It’s been almost 8 years since HP launched the HP TouchPad tablet for $499, saw how poorly it was selling and then quickly marked it down to $99 and sold off remaining inventory in a fire sale… prompting bargain hunters to snatch them up and start tinkering with them.

Since then, a small group of die-hard enthusiasts keep releasing new software that makes these aging tablets surprisingly usable. The latest example? You can now run Android 9 Pie on an HP TouchPad.

Keep in mind, the HP TouchPad didn’t ship with any version of Android pre-installed. Instead it ran WebOS, an operating system originally designed for Palm smartphones. But then HP acquired Palm, tried to launch a tablet, failed spectacularly, and eventually sold off the assets to LG, which uses WebOS for its smart TVs.

Anyway, it didn’t take long for hackers to start porting Android to the system, and since then we’ve seen custom ROMs bring almost every version of Android to the TouchPad.

A few days ago xda-developers forum member elginsk8r released a build of Evervolv for the HP TouchPad that’s based on Android 9 Pie. The ROM is based on the Android Open Source Project, but includes a few extra features including an extended power menu and support for controlling music playback using the tablet’s volume buttons.

The ROM doesn’t currently support Bluetooth or the camera on the HP TouchPad, but elginsk8r says both are works in progress.

A day after the Evervolv Android 9 Pie ROM was released, it was joined by a port of the Dirty Unicorns Android 9 Pie ROM.

You might have to jump through a few more hoops to install Android on a tablet that runs WebOS than on one that shipped with Android, but it is doable… and if you’ve already got a TouchPad tablet lying around that’s running an early version of Android then it should be a little easier to update — although you may still need to take some extra steps to make sure the tablet’s disk partitions are set up for newer versions of Android.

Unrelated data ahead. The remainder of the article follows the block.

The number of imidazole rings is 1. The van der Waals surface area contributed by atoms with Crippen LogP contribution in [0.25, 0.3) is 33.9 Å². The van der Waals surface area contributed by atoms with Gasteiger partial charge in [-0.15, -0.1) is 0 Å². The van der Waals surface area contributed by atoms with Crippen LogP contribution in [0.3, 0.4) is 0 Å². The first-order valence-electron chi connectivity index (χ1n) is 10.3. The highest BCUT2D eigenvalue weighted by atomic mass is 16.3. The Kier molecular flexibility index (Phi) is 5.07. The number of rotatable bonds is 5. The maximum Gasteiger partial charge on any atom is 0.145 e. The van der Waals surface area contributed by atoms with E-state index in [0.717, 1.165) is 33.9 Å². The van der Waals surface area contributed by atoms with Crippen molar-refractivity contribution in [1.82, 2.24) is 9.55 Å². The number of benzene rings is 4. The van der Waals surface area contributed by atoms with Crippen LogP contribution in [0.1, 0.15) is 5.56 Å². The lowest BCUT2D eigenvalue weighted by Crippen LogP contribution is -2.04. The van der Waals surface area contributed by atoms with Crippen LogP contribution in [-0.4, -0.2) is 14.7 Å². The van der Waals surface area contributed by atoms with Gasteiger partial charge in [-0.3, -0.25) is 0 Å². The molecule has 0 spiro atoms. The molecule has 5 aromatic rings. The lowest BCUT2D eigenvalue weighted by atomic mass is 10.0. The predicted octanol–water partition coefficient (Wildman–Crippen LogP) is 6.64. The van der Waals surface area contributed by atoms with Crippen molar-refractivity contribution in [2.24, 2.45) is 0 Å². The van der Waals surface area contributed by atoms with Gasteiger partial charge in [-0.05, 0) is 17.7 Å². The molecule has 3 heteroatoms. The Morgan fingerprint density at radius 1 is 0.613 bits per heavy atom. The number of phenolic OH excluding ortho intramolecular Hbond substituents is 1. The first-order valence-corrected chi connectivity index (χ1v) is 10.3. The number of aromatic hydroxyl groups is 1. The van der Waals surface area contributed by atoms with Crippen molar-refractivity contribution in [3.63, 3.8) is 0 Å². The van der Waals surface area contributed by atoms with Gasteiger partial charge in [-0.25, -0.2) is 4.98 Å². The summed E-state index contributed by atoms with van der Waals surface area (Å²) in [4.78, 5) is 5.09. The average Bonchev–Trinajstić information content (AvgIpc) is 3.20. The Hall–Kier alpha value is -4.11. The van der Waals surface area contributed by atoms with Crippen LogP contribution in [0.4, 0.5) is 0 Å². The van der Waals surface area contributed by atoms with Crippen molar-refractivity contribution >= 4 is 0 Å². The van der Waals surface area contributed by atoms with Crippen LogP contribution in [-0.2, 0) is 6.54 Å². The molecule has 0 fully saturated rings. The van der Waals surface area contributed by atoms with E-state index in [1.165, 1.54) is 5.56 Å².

Still, it’s kind of remarkable that this tablet continued to get software updates close to a decade after it was discontinued, thanks to a group of third-party developers.

via xda-developers

 

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19 replies on “HP TouchPad refuses to die, receives Android 9 Pie custom ROMs”

  1. In some ways it is a shame. Leaving the Touchpad as it was is a way of remembering how good WebOS was.

  2. It’s a shame it’s not more common for devices to have ongoing support years after their initial release. Consumers definitely miss out, but the real loser is the environment when all these still serviceable devices get thrown away.

    1. How long did you try charging it for? I just pulled out my TouchPad after 3 years of sitting unused and had to charge it 24 hours before it’d even turn on. Even after 12 hours, it wouldn’t respond to any button combinations.

      1. It died when I was actively using it back then. I went to use it and it was off, so naturally I tried charging it. Charged it overnight with the official charger and cable and it would just never turned on. There was a hot spot in some random part of the tablet so my guess is something just fried itself and died.